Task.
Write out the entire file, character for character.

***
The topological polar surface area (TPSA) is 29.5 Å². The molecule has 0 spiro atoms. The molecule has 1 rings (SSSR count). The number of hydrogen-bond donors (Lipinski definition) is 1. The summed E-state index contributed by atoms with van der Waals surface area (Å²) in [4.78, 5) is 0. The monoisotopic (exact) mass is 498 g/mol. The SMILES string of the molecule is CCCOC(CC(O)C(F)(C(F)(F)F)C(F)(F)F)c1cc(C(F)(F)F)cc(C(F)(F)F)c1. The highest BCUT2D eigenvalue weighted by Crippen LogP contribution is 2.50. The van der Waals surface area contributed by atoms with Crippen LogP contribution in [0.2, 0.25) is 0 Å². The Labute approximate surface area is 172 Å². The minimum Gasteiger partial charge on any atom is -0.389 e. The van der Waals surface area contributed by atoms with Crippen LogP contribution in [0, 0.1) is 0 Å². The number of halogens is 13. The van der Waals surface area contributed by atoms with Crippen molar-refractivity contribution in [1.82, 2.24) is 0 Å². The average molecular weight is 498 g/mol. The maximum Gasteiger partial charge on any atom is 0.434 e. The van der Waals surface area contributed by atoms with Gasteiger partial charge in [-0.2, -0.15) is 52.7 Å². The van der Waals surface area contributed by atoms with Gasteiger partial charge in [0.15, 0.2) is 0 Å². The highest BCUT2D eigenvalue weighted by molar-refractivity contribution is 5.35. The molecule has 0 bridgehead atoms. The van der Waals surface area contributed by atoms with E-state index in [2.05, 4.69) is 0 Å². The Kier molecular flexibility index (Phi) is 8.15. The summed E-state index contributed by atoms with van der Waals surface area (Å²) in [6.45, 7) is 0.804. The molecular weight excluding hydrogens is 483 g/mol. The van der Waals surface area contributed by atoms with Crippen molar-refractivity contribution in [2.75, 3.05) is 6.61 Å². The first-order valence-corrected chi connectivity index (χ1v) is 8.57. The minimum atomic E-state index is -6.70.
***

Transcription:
The topological polar surface area (TPSA) is 29.5 Å². The molecule has 0 spiro atoms. The molecule has 1 rings (SSSR count). The number of hydrogen-bond donors (Lipinski definition) is 1. The summed E-state index contributed by atoms with van der Waals surface area (Å²) in [4.78, 5) is 0. The monoisotopic (exact) mass is 498 g/mol. The SMILES string of the molecule is CCCOC(CC(O)C(F)(C(F)(F)F)C(F)(F)F)c1cc(C(F)(F)F)cc(C(F)(F)F)c1. The highest BCUT2D eigenvalue weighted by Crippen LogP contribution is 2.50. The van der Waals surface area contributed by atoms with Crippen LogP contribution in [0.2, 0.25) is 0 Å². The Labute approximate surface area is 172 Å². The minimum Gasteiger partial charge on any atom is -0.389 e. The van der Waals surface area contributed by atoms with Crippen LogP contribution in [0, 0.1) is 0 Å². The number of halogens is 13. The van der Waals surface area contributed by atoms with Crippen molar-refractivity contribution in [1.82, 2.24) is 0 Å². The average molecular weight is 498 g/mol. The maximum Gasteiger partial charge on any atom is 0.434 e. The van der Waals surface area contributed by atoms with Gasteiger partial charge in [-0.2, -0.15) is 52.7 Å². The van der Waals surface area contributed by atoms with Gasteiger partial charge in [0.15, 0.2) is 0 Å². The highest BCUT2D eigenvalue weighted by molar-refractivity contribution is 5.35. The molecule has 0 bridgehead atoms. The van der Waals surface area contributed by atoms with E-state index in [2.05, 4.69) is 0 Å². The Kier molecular flexibility index (Phi) is 8.15. The summed E-state index contributed by atoms with van der Waals surface area (Å²) in [6.45, 7) is 0.804. The molecular weight excluding hydrogens is 483 g/mol. The van der Waals surface area contributed by atoms with Crippen molar-refractivity contribution in [2.75, 3.05) is 6.61 Å². The first-order valence-corrected chi connectivity index (χ1v) is 8.57. The minimum atomic E-state index is -6.70.